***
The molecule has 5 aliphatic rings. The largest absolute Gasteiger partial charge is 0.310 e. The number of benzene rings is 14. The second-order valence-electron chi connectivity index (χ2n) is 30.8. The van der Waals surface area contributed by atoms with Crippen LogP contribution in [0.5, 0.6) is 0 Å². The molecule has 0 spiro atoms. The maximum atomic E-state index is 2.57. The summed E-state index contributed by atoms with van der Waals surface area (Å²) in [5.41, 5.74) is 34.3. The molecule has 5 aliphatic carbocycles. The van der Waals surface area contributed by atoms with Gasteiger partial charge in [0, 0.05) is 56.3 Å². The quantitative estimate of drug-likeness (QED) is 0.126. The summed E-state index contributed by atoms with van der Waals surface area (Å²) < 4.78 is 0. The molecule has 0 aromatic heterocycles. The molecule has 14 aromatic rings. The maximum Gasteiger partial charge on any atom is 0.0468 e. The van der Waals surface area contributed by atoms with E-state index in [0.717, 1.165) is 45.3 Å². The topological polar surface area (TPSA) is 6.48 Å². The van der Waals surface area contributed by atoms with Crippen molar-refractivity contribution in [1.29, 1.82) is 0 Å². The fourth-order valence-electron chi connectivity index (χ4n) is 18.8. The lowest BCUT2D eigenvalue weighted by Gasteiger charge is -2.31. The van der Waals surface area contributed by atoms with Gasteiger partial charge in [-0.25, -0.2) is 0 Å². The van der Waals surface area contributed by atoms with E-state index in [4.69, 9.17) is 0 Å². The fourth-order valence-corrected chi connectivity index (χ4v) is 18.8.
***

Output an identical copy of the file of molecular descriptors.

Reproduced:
The molecule has 5 aliphatic rings. The largest absolute Gasteiger partial charge is 0.310 e. The number of benzene rings is 14. The second-order valence-electron chi connectivity index (χ2n) is 30.8. The van der Waals surface area contributed by atoms with Crippen LogP contribution in [0.5, 0.6) is 0 Å². The molecule has 0 spiro atoms. The maximum atomic E-state index is 2.57. The summed E-state index contributed by atoms with van der Waals surface area (Å²) in [5.41, 5.74) is 34.3. The molecule has 5 aliphatic carbocycles. The van der Waals surface area contributed by atoms with Gasteiger partial charge in [0, 0.05) is 56.3 Å². The quantitative estimate of drug-likeness (QED) is 0.126. The summed E-state index contributed by atoms with van der Waals surface area (Å²) < 4.78 is 0. The molecule has 0 aromatic heterocycles. The molecule has 14 aromatic rings. The maximum Gasteiger partial charge on any atom is 0.0468 e. The van der Waals surface area contributed by atoms with E-state index in [0.717, 1.165) is 45.3 Å². The topological polar surface area (TPSA) is 6.48 Å². The van der Waals surface area contributed by atoms with Crippen molar-refractivity contribution in [1.29, 1.82) is 0 Å². The fourth-order valence-electron chi connectivity index (χ4n) is 18.8. The lowest BCUT2D eigenvalue weighted by Gasteiger charge is -2.31. The van der Waals surface area contributed by atoms with Gasteiger partial charge in [-0.25, -0.2) is 0 Å². The van der Waals surface area contributed by atoms with E-state index in [4.69, 9.17) is 0 Å². The fourth-order valence-corrected chi connectivity index (χ4v) is 18.8.